That leaves interest rates. Interest rates have been falling, and falling dramatically, over the quarter. This can be the only reasonable rationale for higher share prices.
This assertion is supported when we dig deeper into what has worked and not worked in the market over the last quarter. To do this I have broken the market into subsets of companies that have similar characteristics. It’s not a hugely scientific but it paints a very clear picture.
For the New Zealand share market I allocated companies into four buckets, calculating the average return for the quarter for each bucket. High growth technology companies (5 firms) formed the first bucket, Listed Property companies (8 companies) the second, Utilities (11 firms), Banks (3) and so on. The balance of the market (24 firms) fell into a bucket I imaginatively called “the rest!”
As the chart shows there is a massive dispersion in returns between the more interest rate sensitive companies and more economically sensitive firms.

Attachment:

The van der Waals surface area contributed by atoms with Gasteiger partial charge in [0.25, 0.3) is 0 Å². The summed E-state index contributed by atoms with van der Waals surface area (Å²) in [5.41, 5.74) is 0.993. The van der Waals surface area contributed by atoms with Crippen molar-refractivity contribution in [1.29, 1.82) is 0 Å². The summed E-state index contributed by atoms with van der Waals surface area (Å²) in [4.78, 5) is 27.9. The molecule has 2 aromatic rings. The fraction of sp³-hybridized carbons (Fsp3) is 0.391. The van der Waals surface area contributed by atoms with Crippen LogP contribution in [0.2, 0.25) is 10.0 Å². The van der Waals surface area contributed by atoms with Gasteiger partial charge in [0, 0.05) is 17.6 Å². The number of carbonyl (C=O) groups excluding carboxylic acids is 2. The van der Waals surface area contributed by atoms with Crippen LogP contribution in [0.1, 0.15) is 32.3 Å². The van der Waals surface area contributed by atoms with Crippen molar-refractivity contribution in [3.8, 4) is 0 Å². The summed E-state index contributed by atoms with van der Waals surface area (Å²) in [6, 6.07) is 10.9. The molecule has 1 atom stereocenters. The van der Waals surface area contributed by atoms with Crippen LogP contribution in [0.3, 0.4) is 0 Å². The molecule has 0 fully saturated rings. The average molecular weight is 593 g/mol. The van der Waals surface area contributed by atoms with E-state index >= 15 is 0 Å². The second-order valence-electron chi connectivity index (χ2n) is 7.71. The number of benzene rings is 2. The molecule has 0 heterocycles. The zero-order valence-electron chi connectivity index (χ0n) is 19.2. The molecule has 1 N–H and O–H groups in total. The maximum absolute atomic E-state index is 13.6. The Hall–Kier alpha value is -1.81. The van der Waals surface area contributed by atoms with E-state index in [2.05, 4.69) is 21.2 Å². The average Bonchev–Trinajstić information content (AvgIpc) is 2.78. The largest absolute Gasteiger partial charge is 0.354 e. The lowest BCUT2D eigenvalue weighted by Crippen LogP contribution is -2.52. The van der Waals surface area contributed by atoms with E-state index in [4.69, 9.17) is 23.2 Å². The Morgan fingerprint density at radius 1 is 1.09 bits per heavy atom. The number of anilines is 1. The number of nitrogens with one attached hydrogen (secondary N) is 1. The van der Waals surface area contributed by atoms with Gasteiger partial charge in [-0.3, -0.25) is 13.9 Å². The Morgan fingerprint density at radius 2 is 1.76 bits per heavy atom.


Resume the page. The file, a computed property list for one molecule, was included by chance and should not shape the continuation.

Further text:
The interest rate sensitives - those with certain cash flows that tend to trade more like fixed income (property companies, banks and utilities) and those with very long dated cash flows that are higher risk, high growth firms - performed best.
More economically sensitive companies, like retailers or industrial firms, which, in this analysis, fall into “the rest” category, had a poor quarter actually falling in price on average. This was despite the fact that markets hit all-time highs.
It is clearly that falling interest rates, and falling interest rates alone, had boosted the market over the past quarter.
Where are today’s opportunities?
While looking into through this particular rearview mirror is interesting it may not be that helpful for working out the way forward. But it does provide context. In particular, given that investors are prone to expect the future to look like the recent past, it may provide a good steer on where not to look for the next opportunity!